Less or Fewer?

I usually shop at Publix, a grocery chain located here in the Southeast. Their customer service is outstanding – why go anywhere else?

But I also appreciate their commitment to good writing. For a long time their stores featured a sign that proclaimed, “We will never, knowingly, disappoint you.” Good sentence: I approve.

But at some point (and I think this was a good decision) the commas around “knowingly” disappeared. Now the sentence flows without interruption: “We will never knowingly disappoint you.”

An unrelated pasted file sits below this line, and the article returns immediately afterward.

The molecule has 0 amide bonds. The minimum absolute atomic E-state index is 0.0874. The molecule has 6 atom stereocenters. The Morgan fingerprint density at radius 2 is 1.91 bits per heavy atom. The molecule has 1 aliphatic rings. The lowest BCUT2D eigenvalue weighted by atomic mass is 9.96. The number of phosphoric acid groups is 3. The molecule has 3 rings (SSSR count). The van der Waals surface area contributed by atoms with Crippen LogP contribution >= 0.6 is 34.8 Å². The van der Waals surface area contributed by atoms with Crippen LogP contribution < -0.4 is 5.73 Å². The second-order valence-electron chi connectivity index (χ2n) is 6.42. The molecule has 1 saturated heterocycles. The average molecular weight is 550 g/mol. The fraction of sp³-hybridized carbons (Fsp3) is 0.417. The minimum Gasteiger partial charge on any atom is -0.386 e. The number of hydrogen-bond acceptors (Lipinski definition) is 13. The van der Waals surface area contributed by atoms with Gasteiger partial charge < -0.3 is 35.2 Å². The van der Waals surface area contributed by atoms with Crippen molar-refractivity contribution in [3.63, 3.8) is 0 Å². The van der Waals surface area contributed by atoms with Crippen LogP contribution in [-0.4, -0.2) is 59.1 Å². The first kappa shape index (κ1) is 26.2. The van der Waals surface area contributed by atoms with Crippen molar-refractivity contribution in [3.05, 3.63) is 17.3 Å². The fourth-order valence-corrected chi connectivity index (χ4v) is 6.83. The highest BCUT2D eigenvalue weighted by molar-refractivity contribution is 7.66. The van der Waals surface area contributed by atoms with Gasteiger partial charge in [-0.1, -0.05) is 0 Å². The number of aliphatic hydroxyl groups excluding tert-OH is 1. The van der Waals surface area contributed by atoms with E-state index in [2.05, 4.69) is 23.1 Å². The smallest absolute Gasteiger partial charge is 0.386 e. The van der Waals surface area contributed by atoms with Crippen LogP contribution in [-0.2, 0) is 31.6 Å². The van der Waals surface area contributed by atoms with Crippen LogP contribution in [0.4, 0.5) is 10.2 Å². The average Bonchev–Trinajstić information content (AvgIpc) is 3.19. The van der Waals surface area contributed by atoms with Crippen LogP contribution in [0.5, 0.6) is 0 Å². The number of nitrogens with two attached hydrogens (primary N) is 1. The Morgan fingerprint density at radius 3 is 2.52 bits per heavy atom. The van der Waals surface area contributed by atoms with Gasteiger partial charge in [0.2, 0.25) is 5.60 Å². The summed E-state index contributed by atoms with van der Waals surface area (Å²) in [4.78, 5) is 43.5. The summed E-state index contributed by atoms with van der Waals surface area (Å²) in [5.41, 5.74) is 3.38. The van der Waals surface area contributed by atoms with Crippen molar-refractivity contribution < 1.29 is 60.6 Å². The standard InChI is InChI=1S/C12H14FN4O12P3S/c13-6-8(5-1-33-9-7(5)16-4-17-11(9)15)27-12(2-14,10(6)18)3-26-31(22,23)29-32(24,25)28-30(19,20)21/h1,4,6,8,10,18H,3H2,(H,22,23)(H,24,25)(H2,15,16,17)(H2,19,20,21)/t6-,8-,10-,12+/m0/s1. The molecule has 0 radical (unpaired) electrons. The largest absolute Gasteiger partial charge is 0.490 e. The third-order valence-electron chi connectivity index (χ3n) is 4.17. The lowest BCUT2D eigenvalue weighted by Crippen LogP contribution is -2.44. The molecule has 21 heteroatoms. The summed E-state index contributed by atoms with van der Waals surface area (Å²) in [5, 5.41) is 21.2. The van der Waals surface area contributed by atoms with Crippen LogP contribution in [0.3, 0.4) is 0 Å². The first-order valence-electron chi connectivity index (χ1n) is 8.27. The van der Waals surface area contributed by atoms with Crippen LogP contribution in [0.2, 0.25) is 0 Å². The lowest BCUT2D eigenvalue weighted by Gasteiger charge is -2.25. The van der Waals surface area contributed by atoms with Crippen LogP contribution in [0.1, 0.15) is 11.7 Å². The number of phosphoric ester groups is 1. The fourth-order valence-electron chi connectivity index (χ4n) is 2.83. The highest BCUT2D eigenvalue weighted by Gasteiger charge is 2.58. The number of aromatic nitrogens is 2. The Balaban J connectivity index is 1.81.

Where I really see the commitment to good English is at the express line, which proclaims that it’s for customers with “10 or fewer items.” A lesser grocery chain (ha!) would have said “less than 10 items.”

How do you know which is correct – less or fewer?

Here’s the rule: Use “fewer” for things you can count; use “less” for things you can’t count. So it would be less coffee but fewer cups of coffee. You can’t count coffee, but you can count cups.

“Less” and “fewer” cause a great deal of confusion, and I congratulate Publix for getting “fewer” right. So many people don’t. And here, perversely, is what I’ve been hearing more and more often lately: “Fewer than one.” Nope. “Less than one.” So you would say, “There’s less than one day to shop for my brother’s wedding.”

But now it’s time for me to go to Publix to salute that sign over the express line.

Publix Wikipedia ok

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